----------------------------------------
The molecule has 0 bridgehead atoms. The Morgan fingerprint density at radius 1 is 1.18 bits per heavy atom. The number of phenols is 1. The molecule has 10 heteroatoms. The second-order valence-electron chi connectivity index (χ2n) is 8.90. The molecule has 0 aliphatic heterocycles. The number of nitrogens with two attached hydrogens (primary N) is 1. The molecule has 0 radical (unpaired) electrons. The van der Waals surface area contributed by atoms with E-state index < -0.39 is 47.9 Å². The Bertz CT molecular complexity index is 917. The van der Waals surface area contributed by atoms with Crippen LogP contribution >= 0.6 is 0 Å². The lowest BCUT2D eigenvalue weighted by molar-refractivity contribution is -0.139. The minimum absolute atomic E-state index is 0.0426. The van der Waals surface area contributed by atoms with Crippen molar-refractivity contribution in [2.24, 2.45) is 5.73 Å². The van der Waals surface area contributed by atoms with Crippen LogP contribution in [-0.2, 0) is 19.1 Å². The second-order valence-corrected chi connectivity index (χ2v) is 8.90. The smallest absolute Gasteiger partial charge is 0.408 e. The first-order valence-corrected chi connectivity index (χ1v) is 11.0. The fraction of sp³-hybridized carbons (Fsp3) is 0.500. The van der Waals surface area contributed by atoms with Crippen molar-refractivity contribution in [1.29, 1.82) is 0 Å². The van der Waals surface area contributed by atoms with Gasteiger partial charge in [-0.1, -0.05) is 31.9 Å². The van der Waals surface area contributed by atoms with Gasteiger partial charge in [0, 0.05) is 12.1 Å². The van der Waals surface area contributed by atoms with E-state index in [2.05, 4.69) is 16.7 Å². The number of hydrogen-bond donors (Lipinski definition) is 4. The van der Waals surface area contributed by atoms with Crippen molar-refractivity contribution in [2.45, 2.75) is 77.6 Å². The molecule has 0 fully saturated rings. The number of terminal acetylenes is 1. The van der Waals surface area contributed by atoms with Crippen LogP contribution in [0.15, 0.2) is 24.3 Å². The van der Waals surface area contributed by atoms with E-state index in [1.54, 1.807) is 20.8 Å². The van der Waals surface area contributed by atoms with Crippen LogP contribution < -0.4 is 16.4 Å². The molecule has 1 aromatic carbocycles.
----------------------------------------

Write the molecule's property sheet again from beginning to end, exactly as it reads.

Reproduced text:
The molecule has 0 bridgehead atoms. The Morgan fingerprint density at radius 1 is 1.18 bits per heavy atom. The number of phenols is 1. The molecule has 10 heteroatoms. The second-order valence-electron chi connectivity index (χ2n) is 8.90. The molecule has 0 aliphatic heterocycles. The number of nitrogens with two attached hydrogens (primary N) is 1. The molecule has 0 radical (unpaired) electrons. The van der Waals surface area contributed by atoms with E-state index < -0.39 is 47.9 Å². The Bertz CT molecular complexity index is 917. The van der Waals surface area contributed by atoms with Crippen LogP contribution >= 0.6 is 0 Å². The lowest BCUT2D eigenvalue weighted by molar-refractivity contribution is -0.139. The minimum absolute atomic E-state index is 0.0426. The van der Waals surface area contributed by atoms with Crippen molar-refractivity contribution in [2.24, 2.45) is 5.73 Å². The van der Waals surface area contributed by atoms with Crippen LogP contribution in [-0.2, 0) is 19.1 Å². The second-order valence-corrected chi connectivity index (χ2v) is 8.90. The smallest absolute Gasteiger partial charge is 0.408 e. The first-order valence-corrected chi connectivity index (χ1v) is 11.0. The fraction of sp³-hybridized carbons (Fsp3) is 0.500. The van der Waals surface area contributed by atoms with Crippen molar-refractivity contribution in [1.29, 1.82) is 0 Å². The van der Waals surface area contributed by atoms with Gasteiger partial charge in [-0.1, -0.05) is 31.9 Å². The van der Waals surface area contributed by atoms with Gasteiger partial charge in [0, 0.05) is 12.1 Å². The van der Waals surface area contributed by atoms with E-state index in [2.05, 4.69) is 16.7 Å². The number of hydrogen-bond donors (Lipinski definition) is 4. The van der Waals surface area contributed by atoms with Crippen molar-refractivity contribution in [2.45, 2.75) is 77.6 Å². The molecule has 0 fully saturated rings. The number of terminal acetylenes is 1. The van der Waals surface area contributed by atoms with Crippen LogP contribution in [0.15, 0.2) is 24.3 Å². The van der Waals surface area contributed by atoms with E-state index in [1.54, 1.807) is 20.8 Å². The van der Waals surface area contributed by atoms with Crippen LogP contribution < -0.4 is 16.4 Å². The molecule has 1 aromatic carbocycles.